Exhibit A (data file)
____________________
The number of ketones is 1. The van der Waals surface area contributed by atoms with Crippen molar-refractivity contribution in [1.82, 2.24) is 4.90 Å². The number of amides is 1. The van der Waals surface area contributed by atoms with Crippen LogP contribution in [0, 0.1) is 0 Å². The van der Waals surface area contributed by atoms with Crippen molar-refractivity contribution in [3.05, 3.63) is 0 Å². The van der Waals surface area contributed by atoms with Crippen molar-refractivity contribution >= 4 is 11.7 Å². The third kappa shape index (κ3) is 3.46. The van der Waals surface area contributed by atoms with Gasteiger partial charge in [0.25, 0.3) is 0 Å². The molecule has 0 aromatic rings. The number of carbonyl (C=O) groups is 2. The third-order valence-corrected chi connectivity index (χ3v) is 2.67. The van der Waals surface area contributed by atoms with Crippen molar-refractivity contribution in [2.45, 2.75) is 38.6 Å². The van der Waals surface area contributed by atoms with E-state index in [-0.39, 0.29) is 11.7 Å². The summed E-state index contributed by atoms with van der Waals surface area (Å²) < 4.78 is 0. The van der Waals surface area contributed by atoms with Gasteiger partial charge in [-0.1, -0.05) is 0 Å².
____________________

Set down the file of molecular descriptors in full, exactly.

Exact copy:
The number of ketones is 1. The van der Waals surface area contributed by atoms with Crippen molar-refractivity contribution in [1.82, 2.24) is 4.90 Å². The number of amides is 1. The van der Waals surface area contributed by atoms with Crippen LogP contribution in [0, 0.1) is 0 Å². The van der Waals surface area contributed by atoms with Crippen molar-refractivity contribution in [3.05, 3.63) is 0 Å². The van der Waals surface area contributed by atoms with Crippen molar-refractivity contribution >= 4 is 11.7 Å². The third kappa shape index (κ3) is 3.46. The van der Waals surface area contributed by atoms with Gasteiger partial charge in [0.25, 0.3) is 0 Å². The molecule has 0 aromatic rings. The number of carbonyl (C=O) groups is 2. The third-order valence-corrected chi connectivity index (χ3v) is 2.67. The van der Waals surface area contributed by atoms with Crippen molar-refractivity contribution in [2.45, 2.75) is 38.6 Å². The van der Waals surface area contributed by atoms with E-state index in [-0.39, 0.29) is 11.7 Å². The summed E-state index contributed by atoms with van der Waals surface area (Å²) < 4.78 is 0. The van der Waals surface area contributed by atoms with Gasteiger partial charge in [-0.1, -0.05) is 0 Å².